Editorial

Under the massive canopy of an oak tree, mounds of uprooted grass line the pavement of the parking lot waiting to be stuffed into garbage bags. A group of volunteers, blissfully unaware of a light rain shower under the protection of the natural umbrella of the tree, use their shovels and hands to yank up the deep roots of Guineagrass, an invasive plant species in Texas, originating in Africa.

The small group is helping to mechanically remove invasive plant species from an area around a cluster of ancient oak trees at Goose Island State Park in Rockport. The Guineagrass has become so overgrown that the live oak trees, native to Texas, are now competing for the same space.

Invasive plant species are those that are not native to an environment. “Native,” in this case, is defined as any organism that has occurred naturally in a particular area without having been introduced by human activity. Non-native species, plant or animal, travel from one place to another through humans and our products by car, boat and even plane.

Ecosystems are composed of different organisms interacting with each other. Humans are a part of ecosystems, not separate from them. We rely heavily on what’s provided through an ecosystem – oxygen, water, healthy soil to grow our food and pollinators – like birds and bees – that nourish fruits and vegetables. Healthy ecosystems are a result of native wildlife interacting with native plant species, a relationship formed over thousands of years, so the introduction of non-native species can disrupt that ecological harmony.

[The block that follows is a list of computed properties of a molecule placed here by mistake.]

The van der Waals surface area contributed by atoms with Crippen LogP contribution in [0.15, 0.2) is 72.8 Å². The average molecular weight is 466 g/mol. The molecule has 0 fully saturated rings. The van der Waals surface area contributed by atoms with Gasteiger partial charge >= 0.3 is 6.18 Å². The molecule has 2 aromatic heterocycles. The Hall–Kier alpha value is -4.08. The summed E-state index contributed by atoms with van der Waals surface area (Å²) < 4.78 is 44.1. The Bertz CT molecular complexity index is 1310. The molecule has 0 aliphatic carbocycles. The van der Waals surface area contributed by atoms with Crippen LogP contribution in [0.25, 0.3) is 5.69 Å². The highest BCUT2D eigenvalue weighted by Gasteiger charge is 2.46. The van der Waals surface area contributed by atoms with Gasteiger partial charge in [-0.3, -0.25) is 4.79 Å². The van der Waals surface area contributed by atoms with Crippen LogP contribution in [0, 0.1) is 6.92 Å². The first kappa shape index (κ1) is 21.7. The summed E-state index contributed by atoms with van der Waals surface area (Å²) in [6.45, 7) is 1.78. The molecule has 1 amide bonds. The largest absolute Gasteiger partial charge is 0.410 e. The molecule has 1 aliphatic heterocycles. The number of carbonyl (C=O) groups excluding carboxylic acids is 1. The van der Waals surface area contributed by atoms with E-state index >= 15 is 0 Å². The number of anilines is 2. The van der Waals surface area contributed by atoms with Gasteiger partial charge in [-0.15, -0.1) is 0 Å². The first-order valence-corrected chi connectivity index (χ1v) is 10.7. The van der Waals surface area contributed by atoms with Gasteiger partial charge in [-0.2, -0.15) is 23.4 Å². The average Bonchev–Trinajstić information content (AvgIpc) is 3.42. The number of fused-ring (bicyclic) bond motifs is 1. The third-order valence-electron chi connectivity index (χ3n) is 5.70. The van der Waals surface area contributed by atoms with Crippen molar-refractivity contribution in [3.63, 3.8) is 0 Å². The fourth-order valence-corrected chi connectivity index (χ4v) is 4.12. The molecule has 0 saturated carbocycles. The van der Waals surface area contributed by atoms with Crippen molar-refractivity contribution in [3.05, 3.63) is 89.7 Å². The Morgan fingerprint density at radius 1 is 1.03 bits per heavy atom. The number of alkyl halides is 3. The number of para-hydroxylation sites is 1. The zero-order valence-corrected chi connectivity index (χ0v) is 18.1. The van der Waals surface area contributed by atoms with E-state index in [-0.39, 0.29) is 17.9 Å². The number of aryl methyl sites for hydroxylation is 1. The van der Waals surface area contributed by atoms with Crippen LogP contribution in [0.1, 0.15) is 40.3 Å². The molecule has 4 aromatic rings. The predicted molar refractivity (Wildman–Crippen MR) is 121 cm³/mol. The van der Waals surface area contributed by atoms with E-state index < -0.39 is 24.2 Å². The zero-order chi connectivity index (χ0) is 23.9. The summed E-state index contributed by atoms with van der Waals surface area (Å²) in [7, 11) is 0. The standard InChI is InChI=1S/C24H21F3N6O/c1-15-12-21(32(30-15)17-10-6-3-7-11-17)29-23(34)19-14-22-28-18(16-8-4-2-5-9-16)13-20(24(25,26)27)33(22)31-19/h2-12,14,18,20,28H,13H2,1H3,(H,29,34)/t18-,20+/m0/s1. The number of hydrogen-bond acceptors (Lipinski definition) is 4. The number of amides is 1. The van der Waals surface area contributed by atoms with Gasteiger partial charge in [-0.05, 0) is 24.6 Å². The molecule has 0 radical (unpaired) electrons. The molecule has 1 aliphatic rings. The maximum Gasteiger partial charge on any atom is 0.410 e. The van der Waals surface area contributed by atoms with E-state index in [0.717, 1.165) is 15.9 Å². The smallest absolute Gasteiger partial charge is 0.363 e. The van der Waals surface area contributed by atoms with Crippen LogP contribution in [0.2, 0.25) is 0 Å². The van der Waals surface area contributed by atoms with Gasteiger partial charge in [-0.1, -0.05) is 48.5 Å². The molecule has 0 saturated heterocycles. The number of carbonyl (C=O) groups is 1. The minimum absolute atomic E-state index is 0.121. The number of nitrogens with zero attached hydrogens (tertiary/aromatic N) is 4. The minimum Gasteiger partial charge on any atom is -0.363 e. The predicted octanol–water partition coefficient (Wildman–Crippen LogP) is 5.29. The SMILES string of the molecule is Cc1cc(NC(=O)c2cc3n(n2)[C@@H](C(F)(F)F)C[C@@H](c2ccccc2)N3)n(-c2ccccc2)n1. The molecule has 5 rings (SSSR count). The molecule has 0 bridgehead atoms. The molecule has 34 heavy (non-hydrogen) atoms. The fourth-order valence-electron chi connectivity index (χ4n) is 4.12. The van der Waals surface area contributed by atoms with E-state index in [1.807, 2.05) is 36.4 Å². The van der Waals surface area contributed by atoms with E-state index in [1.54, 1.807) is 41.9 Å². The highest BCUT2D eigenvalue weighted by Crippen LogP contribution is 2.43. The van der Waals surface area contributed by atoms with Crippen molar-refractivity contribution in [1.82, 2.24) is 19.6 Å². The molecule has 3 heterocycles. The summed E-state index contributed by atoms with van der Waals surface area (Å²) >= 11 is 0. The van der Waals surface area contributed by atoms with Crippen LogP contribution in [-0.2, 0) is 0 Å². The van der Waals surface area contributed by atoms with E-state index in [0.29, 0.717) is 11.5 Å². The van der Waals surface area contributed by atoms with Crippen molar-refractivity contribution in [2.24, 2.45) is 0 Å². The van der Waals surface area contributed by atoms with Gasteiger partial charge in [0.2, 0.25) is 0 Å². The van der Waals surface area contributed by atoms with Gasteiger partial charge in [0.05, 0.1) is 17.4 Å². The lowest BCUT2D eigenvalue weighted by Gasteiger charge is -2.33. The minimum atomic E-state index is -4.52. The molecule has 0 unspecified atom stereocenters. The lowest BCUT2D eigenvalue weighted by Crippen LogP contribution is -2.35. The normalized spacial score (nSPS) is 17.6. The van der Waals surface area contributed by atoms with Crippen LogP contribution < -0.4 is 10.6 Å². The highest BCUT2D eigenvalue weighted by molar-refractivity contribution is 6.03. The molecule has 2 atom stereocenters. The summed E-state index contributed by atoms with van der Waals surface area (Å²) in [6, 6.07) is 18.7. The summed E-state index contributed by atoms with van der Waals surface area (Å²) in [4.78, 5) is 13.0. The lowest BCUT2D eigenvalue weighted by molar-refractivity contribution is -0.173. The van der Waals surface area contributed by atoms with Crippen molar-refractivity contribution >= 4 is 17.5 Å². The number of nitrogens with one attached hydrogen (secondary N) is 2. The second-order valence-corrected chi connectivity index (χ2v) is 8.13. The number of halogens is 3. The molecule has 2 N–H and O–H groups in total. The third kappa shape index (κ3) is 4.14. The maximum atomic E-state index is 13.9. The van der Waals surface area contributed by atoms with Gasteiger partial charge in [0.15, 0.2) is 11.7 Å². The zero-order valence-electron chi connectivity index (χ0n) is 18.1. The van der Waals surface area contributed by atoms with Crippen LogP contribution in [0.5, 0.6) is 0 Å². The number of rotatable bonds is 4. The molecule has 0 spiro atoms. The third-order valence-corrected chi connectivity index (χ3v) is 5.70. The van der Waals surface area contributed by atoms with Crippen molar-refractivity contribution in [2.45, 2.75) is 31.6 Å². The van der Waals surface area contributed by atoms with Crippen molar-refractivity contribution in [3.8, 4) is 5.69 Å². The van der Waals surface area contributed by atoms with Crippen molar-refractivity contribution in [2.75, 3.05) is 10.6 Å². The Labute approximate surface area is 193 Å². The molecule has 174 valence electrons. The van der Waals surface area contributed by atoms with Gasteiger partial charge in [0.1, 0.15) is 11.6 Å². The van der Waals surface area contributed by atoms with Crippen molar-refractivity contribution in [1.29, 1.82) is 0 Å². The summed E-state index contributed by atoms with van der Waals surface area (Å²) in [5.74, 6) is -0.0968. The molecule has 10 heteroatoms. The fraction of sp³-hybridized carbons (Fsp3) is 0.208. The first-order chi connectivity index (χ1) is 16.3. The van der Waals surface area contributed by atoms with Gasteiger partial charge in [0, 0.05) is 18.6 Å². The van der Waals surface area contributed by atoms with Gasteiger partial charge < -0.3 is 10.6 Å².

The most environmentally friendly way to remove non-native plant species is through mechanical removal, which can be done by hand, on a small scale, by machine, on a larger scale, or even controlled fires.

Once something has been changed, it’s impossible to completely undo that change and make it as if the change had never occurred. As Tom Waits famously sang, “You can’t unring a bell.” The same can be said about the environment. And though we can’t completely prevent the spread of non-native species to other parts of the world, there are small things that people can do to promote biodiversity and allow native plant species to flourish.

This opinion reflects the views of the Victoria Advocate’s editorial board.

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